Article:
The brunette turned. Standing just behind her on the path was a red haired girl with bushy curls and lively grey eyes. Her skin was peppered in freckles, not just on her face, which was round and kind with pointed features. She wore a crisp button down shirt in a soft baby blue, and a long coat over it in the same color with large brown buttons. Both articles hung close to her wiry frame. Atop her head sat a muted flat yellow cap.
“Who are you?” Venus asked her.
“I’m Caroline Suzanna.” The girl said brightly, picking a small twig from her hair. “You can call me Suzie if you want to.”
“I’m Venus. You can call me that, because, well, I don’t know what else you’d call me.”
Caroline Suzanna wrinkled her nose.
“Why why wouldn’t I call you Venus?” She asked.
“Then why’d you say I should call you ‘that’?”
“No, I meant-” Venus sighed and shook her head. It wasn’t worth the trouble of arguing.
Caroline Suzanna shrugged and reached into her pocket. She pulled out a pincushion, but that was clearly not what she was looking for. She put it in her opposite pocket and reached in again. This time, she pulled out a small pink and yellow pastry, brushing it off and taking a bite. Venus watched worriedly, thinking the girl would grow or shrink, but found her perfectly fine. The red head noticed her staring.
“You didn’t change size,” Venus said slowly.
“No. Why, does that happen to you?” She popped the rest of the small treat in her mouth.
“Yes.” Venus replied.
“You must not be from around here.”
“No. Not in the slightest.”
“I’m sure my grandfather will have something safe for you to eat. C’mon, our house is this way.”
“What?” Caroline Suzanna looked at her confusedly.
“I don’t know if I can trust you.” Venus said.
“Why wouldn't you?’
“I don’t know you.”
“So?” When Venus had no response to that, Caroline Suzanna took her by the hand and led her away from the path, towards a small white gate and a little stone house with a birch wood door. Suzie pushed the door open gently and led Venus inside, through a small yet cozy kitchen into what must have once been the parlour or living room.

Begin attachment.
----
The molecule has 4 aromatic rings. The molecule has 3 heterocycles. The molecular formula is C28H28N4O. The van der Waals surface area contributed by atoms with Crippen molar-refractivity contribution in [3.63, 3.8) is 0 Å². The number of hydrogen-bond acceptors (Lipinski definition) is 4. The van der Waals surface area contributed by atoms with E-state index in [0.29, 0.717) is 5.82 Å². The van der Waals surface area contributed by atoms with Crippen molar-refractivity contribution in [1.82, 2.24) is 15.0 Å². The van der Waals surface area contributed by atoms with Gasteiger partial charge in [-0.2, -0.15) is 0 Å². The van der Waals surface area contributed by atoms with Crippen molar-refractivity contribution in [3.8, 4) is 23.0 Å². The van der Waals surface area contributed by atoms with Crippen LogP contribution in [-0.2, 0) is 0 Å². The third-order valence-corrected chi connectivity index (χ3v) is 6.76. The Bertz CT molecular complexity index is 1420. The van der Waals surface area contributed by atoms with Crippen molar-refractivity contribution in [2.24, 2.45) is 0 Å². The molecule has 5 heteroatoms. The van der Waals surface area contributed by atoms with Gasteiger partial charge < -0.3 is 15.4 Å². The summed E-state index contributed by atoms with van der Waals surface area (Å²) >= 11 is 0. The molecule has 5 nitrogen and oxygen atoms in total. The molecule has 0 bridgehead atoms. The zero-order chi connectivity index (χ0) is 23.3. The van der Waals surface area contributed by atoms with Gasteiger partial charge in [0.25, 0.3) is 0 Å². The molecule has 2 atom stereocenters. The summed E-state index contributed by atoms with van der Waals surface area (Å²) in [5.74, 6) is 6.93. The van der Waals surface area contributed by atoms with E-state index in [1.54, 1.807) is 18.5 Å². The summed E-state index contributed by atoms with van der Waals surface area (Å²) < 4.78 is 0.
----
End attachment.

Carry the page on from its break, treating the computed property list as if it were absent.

“Grandfather?” Caroline Suzanna called as Venus followed her into the room.
It was cluttered, covered in hats and various tea sets. The walls were panelled with a beige wood and had shelves overflowing with boxes. Some of the boxes themselves overflowed, bags of tea, dried up tea leaves, sewing tools, the works, all popped out the tops of boxes, leaving one to wonder what was in those that stayed neatly closed in the corner.
“Hmm?” The man in question looked up at her, continuing to work on the hat in his hands as he watched the girls enter the room.
“Grandfather, this is my new friend Venus.” Caroline Suzanna told him.
“Pleasure, Miss Venus. Would you like some tea?” He took off his hat and handed her the steaming teacup beneath it.
Seeing it prudent not to refuse, Venus took the cup and tried to take a sip. The tea was a remarkably pleasant temperature, and tasted like sweet mint and honey.
“This is great,” she told the older gentleman.
“It’s one of Suzie’s recipes. I always keep it on hand.” He smiled and pulled a second cup for himself from the depths of the hat. After a brief sip, he set the cup down and continued working on the hat.
“What are you working on, sir?”
“Sir?!” He cried, “Good gracious child, I don’t look quite so ancient, do I?”
He didn’t, to be fair. His hair was the same vibrant red orange as his granddaughter’s, and his own blue-green eyes twinkled with life. The pallor of his skin was a little on the pale side and he did carry a decent amount of wrinkles, but old looking he was not.
“Well no,” she admitted, “But-”
He pressed a finger to the side of his nose, tapping knowingly.
“Say what you mean, and do what you say, dear.”
“What are you making then?” She asked again.
“A gift!” He cheered. “It’s the very merry unbirthday of the princess tomorrow, and I must have a gift!”
He showed her the round hat, covered in golden roses with jewels in the center of each blossom. The blossoms twinkled in the sunlight of the room, and he smiled proudly.
“It’s… unique,” Venus said slowly, “I’m sure the princess will love it.” She turned to Caroline Suzanna. “What did you make?”
“Oh, it’s nothing special.” She shook her head.
“I’m sure it is,” Venus insisted. “May I at least see?”
Caroline Suzanna shook her head again.
“No. I want the princess to be the first one to see it.”
“I understand.” She assured the other girl. “Is that it?” She pointed to a delicately wrapped parcel on the shelf by a soft mustard colored honeypot.
“Uh huh.” Caroline Suzanna affirmed. Her eyes lit up with excitement. “You need to make a gift too!”
“Why?” Venus asked.
“It’s the princess !” Caroline Suzanna replied, like it was the most obvious thing in the world. She brought Venus over to the worktable and set out some tools in front of her, and supplies down on her right and left. “Make something!” She urged. “I’m sure you can do it!”
Venus' hand hovered over the needle and thread, then over some fabric, unsure of what to do. She reached over to a yellow rose that sat towards the edge of the pile and picked it up. She held it in her fingers gently a moment, imagining a hat like the one the hatter had made, adorned with similar roses. The stem of the rose sprouted, growing up her arm like a vine, and in her momentary fright, Venus dropped it. When it hit the ground, there lay a perfectly round flower crown of soft pastel yellow and pink roses with tiny chirping bluebirds that leapt off the headpiece and flew out the hatter’s open window.